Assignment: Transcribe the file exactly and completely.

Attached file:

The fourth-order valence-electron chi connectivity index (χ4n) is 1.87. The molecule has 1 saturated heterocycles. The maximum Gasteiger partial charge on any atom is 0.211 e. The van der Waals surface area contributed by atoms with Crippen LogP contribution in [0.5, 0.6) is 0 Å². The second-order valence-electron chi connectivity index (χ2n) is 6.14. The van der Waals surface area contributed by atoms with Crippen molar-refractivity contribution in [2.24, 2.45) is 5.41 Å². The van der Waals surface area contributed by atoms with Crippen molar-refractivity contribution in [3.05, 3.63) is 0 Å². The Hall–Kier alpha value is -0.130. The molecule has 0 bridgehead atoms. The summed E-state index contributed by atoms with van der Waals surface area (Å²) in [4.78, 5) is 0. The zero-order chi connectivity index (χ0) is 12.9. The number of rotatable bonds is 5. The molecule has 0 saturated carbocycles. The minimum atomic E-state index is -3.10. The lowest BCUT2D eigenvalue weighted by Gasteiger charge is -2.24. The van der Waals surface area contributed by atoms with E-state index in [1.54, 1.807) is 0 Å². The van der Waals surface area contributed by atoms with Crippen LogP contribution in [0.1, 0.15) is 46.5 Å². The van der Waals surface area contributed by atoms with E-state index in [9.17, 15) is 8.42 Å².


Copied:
The fourth-order valence-electron chi connectivity index (χ4n) is 1.87. The molecule has 1 saturated heterocycles. The maximum Gasteiger partial charge on any atom is 0.211 e. The van der Waals surface area contributed by atoms with Crippen LogP contribution in [0.5, 0.6) is 0 Å². The second-order valence-electron chi connectivity index (χ2n) is 6.14. The van der Waals surface area contributed by atoms with Crippen molar-refractivity contribution in [2.24, 2.45) is 5.41 Å². The van der Waals surface area contributed by atoms with Crippen molar-refractivity contribution in [3.05, 3.63) is 0 Å². The Hall–Kier alpha value is -0.130. The molecule has 0 bridgehead atoms. The summed E-state index contributed by atoms with van der Waals surface area (Å²) in [4.78, 5) is 0. The zero-order chi connectivity index (χ0) is 12.9. The number of rotatable bonds is 5. The molecule has 0 saturated carbocycles. The minimum atomic E-state index is -3.10. The lowest BCUT2D eigenvalue weighted by Gasteiger charge is -2.24. The van der Waals surface area contributed by atoms with E-state index in [1.54, 1.807) is 0 Å². The van der Waals surface area contributed by atoms with Crippen LogP contribution in [0.1, 0.15) is 46.5 Å². The van der Waals surface area contributed by atoms with E-state index in [9.17, 15) is 8.42 Å².